WASHINGTON – Republicans on Friday elected former Maryland Lt. Gov. Michael Steele to lead their party, selecting the GOP’s first black national chairman. The outcome also signaled a clear break from the leadership of George W. Bush, whose hand-picked party chief was among those Steele defeated for the post.
With the Republican Party seeking a new direction after consecutive electoral defeats, members of the Republican National Committee turned to Steele, who promised in his campaign for the post to help the GOP improve upon its dismal showing among black and Latino voters last fall. Steele excited many Republicans as a potential public counterweight to President Barack Obama and a man who would help reframe the way voters view “the party of Lincoln,” as he called it.
“I would say to the new president, congratulations, it’s going to be an honor to spar with him,” a beaming Steele told reporters after his win. Referring to criticism Obama aimed at him when he ran for a Maryland seat in the Senate in 2006, Steele added, “I follow that with, ‘How do you like me now?’ ”
His victory did not come easily. Steele, who was elected Maryland first’s black GOP chairman in 2000, prevailed after more than two months of lobbying the committee’s 168 members, a contest that concluded with more than five hours of voting Friday. Republicans needed six ballots to weed out a crowded field of candidates before a majority lined up behind Steele. He drew 91 of the 168 votes in the final ballot with South Carolina GOP Chairman Katon Dawson.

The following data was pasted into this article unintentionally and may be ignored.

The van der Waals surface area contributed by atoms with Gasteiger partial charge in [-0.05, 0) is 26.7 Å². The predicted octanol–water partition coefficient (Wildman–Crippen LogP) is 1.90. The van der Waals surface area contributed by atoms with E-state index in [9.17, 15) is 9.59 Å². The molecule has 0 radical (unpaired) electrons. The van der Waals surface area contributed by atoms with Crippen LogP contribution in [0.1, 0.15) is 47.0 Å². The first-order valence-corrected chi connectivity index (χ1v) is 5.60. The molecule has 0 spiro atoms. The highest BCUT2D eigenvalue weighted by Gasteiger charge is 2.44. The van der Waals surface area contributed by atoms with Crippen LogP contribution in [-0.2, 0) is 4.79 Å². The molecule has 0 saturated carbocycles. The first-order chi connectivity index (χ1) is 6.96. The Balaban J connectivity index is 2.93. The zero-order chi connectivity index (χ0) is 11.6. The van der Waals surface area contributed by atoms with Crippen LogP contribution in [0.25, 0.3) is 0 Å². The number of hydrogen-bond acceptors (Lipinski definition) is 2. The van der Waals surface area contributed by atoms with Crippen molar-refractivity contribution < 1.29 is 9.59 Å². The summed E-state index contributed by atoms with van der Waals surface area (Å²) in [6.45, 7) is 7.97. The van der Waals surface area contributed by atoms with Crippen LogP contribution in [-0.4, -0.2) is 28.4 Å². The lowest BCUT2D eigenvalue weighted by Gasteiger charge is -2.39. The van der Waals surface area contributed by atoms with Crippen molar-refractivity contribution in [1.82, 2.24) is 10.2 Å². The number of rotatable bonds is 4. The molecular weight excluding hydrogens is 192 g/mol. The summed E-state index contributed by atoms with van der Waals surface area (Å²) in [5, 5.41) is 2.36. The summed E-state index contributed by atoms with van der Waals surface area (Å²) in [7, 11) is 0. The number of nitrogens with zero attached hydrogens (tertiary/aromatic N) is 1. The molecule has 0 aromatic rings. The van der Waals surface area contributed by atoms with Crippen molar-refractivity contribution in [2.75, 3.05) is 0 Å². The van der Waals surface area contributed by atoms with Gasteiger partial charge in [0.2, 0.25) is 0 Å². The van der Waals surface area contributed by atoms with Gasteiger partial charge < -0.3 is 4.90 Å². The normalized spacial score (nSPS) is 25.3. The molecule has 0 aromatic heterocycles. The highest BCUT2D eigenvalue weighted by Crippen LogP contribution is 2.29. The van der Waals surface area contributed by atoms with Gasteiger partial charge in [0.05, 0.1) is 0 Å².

The glib, 6-foot-4-inch Steele, who sported a stylish gold tie and blue pinstripe suit at his victory press conference, will provide an immediate jolt to the party’s image and a sharp contrast to the traditional image of the party’s leaders, who are almost all white.
“He is very truly the representation of the party of Lincoln,” said Joanne Young, who serves on the advisory committee of the Washington, D.C., Republican Party and attended Friday’s vote. “He will reach out to women and moderates. It’s a very positive message for the country to have an African-American who is at helm of the Republican Party.”
Steele’s victory could also inspire a more aggressive effort to woo moderate voters. Steele, who was born in Washington, D.C., and lives in its suburbs, is in the mainstream of Republican thought on almost every major issue, but has also been a leader of the Republican Leadership Council, a group that embraces GOP candidates who support abortion rights.
“We have an image problem,” Steele said. “We’ve been misidentified as party that is insensitive, a party unconcerned about the lives of minorities. I’m saying enough’s enough, that day is over.
“This is the dawn of a new party moving in a new direction with strength and convention,” he added.
As RNC chairman, Steele will raise money, recruit candidates and appear on television to advocate for his party. A frequent debating partner is likely to be the recently elected Democratic National Committee chairman, Virginia Gov. Tim Kaine.
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